Could Saudi-style protectionism hurt the GCC?
Saudi Arabia's tariffs could hurt the GCC's custom union
The National says Saudi Arabia places customs duties of up to 20 per cent on selected imported commodities, such as matches and plastic bags, in an effort to protect fledgling national industries.
But the tariffs are higher than those charged by the UAE and most other GCC states.
"Saudi Arabia have customs duties to protect emerging industries," said Khalid Al Bustani, the assistant undersecretary for international financial relations at the Ministry of Finance. "This is a decision when you enter the customs union you have to remove tariffs. This is something that needs to be resolved."
The GCC customs union was set up in 2003 with a view to moving towards closer integration and bolstering stagnant levels of trade. It has had some success in raising trade, which more than trebled to AED330.57 billion ($90 billion) in the seven years to 2010.
But obstacles have beset the running of key parts of the scheme ahead of the targeted date of 2015 for full operation of the union.
Saudi Arabia's "protection policy" was one of three issues still to be finalised, said Younis Al Khouri, the director general of the Ministry of Finance.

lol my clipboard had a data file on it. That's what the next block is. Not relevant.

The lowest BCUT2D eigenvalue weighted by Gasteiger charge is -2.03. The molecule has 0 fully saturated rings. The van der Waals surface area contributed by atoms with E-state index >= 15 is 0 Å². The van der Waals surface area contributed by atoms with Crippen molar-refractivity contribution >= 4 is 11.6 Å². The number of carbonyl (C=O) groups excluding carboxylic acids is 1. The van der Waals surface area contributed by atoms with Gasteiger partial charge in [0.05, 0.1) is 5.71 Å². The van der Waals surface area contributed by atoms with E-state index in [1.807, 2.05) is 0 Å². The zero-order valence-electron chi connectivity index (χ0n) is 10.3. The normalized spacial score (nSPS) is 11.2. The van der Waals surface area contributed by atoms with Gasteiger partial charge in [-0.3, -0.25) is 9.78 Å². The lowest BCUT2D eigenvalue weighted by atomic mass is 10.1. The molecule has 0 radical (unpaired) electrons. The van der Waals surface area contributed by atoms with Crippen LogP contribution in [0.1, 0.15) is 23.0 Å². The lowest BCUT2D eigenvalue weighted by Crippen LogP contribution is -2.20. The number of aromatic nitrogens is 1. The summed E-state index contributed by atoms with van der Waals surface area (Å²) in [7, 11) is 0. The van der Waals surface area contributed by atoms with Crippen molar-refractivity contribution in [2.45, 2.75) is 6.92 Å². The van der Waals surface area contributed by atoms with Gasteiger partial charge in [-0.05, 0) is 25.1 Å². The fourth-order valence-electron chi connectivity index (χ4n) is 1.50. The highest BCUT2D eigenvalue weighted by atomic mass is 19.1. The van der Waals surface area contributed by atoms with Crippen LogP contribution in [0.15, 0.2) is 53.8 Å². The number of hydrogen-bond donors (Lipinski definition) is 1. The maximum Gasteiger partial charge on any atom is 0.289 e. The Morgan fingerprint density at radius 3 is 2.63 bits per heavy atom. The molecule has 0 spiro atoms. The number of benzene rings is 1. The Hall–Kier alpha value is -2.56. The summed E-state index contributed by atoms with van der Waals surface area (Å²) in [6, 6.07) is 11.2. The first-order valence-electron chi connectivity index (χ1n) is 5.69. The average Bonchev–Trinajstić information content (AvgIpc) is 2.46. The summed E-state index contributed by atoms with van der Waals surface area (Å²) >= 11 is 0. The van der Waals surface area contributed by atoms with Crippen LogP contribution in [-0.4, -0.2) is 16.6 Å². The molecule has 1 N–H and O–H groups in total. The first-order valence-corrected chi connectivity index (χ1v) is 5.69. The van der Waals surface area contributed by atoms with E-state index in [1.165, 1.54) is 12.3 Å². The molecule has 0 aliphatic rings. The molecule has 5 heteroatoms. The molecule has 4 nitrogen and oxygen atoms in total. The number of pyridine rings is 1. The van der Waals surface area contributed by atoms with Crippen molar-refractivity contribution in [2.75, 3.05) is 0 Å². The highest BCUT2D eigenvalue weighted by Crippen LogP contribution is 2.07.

"Hopefully, by 2015 everybody will be ready, at least the outstanding issues can be resolved," he said.
"One is how the movement of goods between Bahrain and Oman, which have signed a free-trade agreement with the US, will work between the other four countries.
"One of the countries has a protection policy on 570 goods, also the relationship between the agencies and agents within the GCC - these three are the main items."
Officials are still trying to find a formula for how customs revenue will be distributed between states.
At the moment, country representatives meet every three months to settle outstanding invoices.
Officials want to set up a common fund into which all revenues are pooled then redistributed to members based on their share of trade.
But it is Saudi Arabia's high duties that are considered one of the biggest sticking points.
A technical team has been set up to help accelerate the rolling back of the kingdom's customs duties.
Saudi Arabia applies the common GCC tariff of 5 per cent for many goods. But other imports, such as plastic bags and matches, are still slapped with a 20 per cent duty. Tents, aluminium bars and rods, and furniture are subject to a 15 per cent tariff, with a 12 per cent tariff on 294 further items including some textiles. In contrast, most tariffs on imports by the UAE are set at 5 per cent.
A customs union, a form of trade bloc, involves countries agreeing on common external trade policy.
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